Parking 20 Years From Now

Are city local governments and private developers that are building parking structures today with life expectancies of 50 years in the same boat as people who built horse stables in 1900? A number of companies have been at work in the U.S. refining a concept that has been working in Europe and Asia: the automated robotic parking garage.

I visited Boomerang’s model facility in New Jersey recently and I was impressed with how smoothly and efficiently it works. No up and down spirals, no slanted floors, and a building that can be used in any number of ways and can store any number of things besides cars.

California just became the second state to pass legislation permitting driverless cars. Several other states are considering such legislation, and Google, Toyota, and Cadillac are well into testing these vehicles. Add to these advances the acceptance of car- and bike-sharing programs, and in 20 or 30 years it may not be necessary to own a car, secure a driver’s license, or worry about tickets at all.

People living in urban areas will only need a smartphone (maybe worn on a wrist?) to summon a “personal transportation unit” that will pick them up, deliver them to their destination, and then proceed to either the next customer or a charging station. These vehicles may well use Segway technology, and will be relatively small, light, and electrically powered. Some people may still own more conventional vehicles, but even these will probably have driverless technology, obviating the need for traffic signals and reducing auto accidents to a very low level, thus reducing traffic congestion.

Automated parking structures can be built to be readily convertible to office or residential use once development patterns change, so there will be no need to tear down expensive conventional parking garages that are still structurally sound.

None of us knows for sure how fast these changes will occur, and how readily people will adapt to them, but think of the speed of innovation in other industries, and think of the energy savings and cost savings that could occur if we move in this direction. If I were a parking director for a city, hospital, university, or private development, I would think long and hard about this technology.

About Dave Feehan

Dave Feehan is president and CEO of Civitas Consultants LLC and former president of the International Downtown Association. He is a member of IPI's Accreditation Committee and a frequent contributor to various professional journals. He is working on a new book, Design Downtown for Women - Men will Follow.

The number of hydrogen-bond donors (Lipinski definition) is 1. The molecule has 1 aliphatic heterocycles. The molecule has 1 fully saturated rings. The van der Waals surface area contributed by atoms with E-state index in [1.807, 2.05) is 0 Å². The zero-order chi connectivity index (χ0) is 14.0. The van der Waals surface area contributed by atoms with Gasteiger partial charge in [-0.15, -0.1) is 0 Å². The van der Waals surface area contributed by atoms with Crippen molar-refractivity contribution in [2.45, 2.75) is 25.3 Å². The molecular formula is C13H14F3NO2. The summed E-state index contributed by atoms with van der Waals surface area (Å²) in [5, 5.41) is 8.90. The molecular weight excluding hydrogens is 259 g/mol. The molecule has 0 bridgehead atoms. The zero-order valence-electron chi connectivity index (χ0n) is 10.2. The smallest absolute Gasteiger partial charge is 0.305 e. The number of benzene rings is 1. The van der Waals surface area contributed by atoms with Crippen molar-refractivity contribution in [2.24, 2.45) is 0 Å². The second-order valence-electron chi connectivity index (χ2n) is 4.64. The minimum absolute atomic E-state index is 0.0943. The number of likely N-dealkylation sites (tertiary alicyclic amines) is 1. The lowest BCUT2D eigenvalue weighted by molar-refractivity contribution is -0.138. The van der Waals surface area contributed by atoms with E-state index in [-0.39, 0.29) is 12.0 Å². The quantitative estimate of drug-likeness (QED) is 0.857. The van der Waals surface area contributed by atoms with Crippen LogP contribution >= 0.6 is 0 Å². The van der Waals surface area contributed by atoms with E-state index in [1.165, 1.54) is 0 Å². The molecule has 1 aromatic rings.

Comments

  1. Dennis Burns says:

    Dave, Great Blog! Very thought provoking.

  2. Rick Onstott says:

    First time I ever agreed with Dennis Burns! Fantastic blog Mr. Feehan!

    Just kidding Dennis!

  3. Liam Keilthy says:

    Dave, can I suggest that we may benefit from a little reality check and historic perspective here. On the basis that the past is the best measure for predicting the future can we cast an eye back over the past 20 or 30 years and consider what lessons can be drawn from how cars parks have changed in that time? The answer is that the basic multi-storey car park has changed relatively little. Automatic car parks have been around for all of that time too. The revenue control systems and lighting technologies have changed dramatically. New online prebooking systems have emerged and payment options are evolving as we speak. For my money (a) I cannot see a significant shift to automatic stacker systems as a % of total new builds and (b) even if the share of new build grew the share of installed capacity would still remain very low. The same logic holds for electric vehicles and driverless cars. Big changes – probably in a 100 year time frame but not in 20. Liam

  4. helen says:

    Hi,About Dave Feehan, I appreciate your documents . We are manufacuter of thermal printer mechanism and have sell lots of mechanisms to PARKING SYSTEMS.

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